Rising Through the Ranks
The mission of the U.S. Army Ordnance School is to train and educate soldiers, civilians and members of other armed services in military functions and capabilities, and to impart academic and technical skills, in an effort to build and preserve Army readiness. Upholding a proud Ordnance tradition that dates back to the American Revolution, the Fort Lee, Virginia institution develops highly-motivated students to provide tactical skills and operational support to the U.S. Army in times of both war and peace.
Today, U.S. Army Ordnance School averages 6,000 to 7,000 students each year, with enrollment driven by the demand of the U.S. Army recruitment process. Its training departments include Armament & Electronics Maintenance, Munitions & Explosive Ordnance Disposal, Ordnance Electronics Maintenance, Tactical Support Equipment, Track Metalworking & Recovery and Wheel Maintenance. The school also features a valuable program devoted to training within an industry. This program places service members in elite industrial companies to learn critical, hands-on industrial skills and practices that simply cannot be taught in any military or civilian programs.
“Our school offers more than just a military education,” says Mr. Jose N. Osorio, Training Specialist at U.S. Army Ordnance School. “We offer technical skills training with accredited education courses, along with training with industry positions and continuing education programs to provide more advanced training.”
The Challenge of Reporting for Duty
When the need for reaccreditation by COE arises every six years, the U.S. Army Ordnance School employs the same degree of military skill and tactical planning that has given the U.S. Army an advantage in the field. The school prepares for a COE visit with military precision, enlisting all of its faculty and staff to carefully evaluate its processes and standards, as well as collect the needed documentation.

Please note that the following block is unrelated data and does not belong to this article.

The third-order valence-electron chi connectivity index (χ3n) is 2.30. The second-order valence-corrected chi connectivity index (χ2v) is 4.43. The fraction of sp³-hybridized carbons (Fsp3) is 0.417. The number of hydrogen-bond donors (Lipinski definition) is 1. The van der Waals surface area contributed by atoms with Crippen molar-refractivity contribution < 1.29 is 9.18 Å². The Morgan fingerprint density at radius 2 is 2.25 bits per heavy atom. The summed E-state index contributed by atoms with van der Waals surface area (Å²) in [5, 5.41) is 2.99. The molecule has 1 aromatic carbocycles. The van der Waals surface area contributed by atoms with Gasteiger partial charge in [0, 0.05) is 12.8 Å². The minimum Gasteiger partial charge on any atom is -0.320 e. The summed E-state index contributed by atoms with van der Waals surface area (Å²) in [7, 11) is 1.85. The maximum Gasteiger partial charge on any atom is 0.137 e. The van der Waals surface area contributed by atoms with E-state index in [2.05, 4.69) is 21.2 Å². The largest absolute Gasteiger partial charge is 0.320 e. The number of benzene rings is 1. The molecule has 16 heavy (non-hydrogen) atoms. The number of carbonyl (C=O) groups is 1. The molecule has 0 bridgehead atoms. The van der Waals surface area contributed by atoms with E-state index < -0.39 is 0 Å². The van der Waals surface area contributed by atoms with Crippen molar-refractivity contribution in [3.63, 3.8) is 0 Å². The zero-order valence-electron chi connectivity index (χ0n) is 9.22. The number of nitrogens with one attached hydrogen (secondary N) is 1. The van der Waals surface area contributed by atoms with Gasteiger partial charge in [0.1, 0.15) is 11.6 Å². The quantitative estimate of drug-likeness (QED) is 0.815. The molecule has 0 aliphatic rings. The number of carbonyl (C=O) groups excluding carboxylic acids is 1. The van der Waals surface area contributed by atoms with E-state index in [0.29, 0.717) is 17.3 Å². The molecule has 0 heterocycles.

“With accreditation, it is always a nerve-racking experience.” Mr. Osorio explained. “A lot goes into the planning, getting different documents together and meeting those 10 primary COE standards.”
Yet, the U.S. Army Ordnance School offers more than your ordinary education. The school follows an entirely different protocol than traditional academic institutions. After all, its students are also highly-disciplined military soldiers. This results in practices and standards at the school that are often stricter than those at other academic institutions. While this serves as one of the school’s greatest strengths, it can also be an obstacle during reaccreditation.
“Our biggest challenge has been getting COE familiar with the military,” explains Mr. Osorio. “We’ve had to educate COE personnel about military systems and standards because our methodology and systems are completely different than those at other institutions.”
Commanding Academic Respect
When the team reports to the school for an on-site visit, they hit the ground running to evaluate programs, review documentation, tour the facilities and speak with staff. Their goal is to ensure than an institution and its programs meet strict educational standards for quality and integrity in technical education. For more than 35 years, U.S. Army Ordnance School has passed this inspection with flying colors, maintaining the honor and respect of COE accreditation. In return, COE has commanded the respect of the school.
“I am most impressed with the level of professionalism in the COE program,” says Mr. Osorio. “Their leaders not only come in to inspect an institution but provide insight and advice on best practices to help a school meet high standards of educational quality. This ensures that we are serving our students, the community and the U.S. Army.”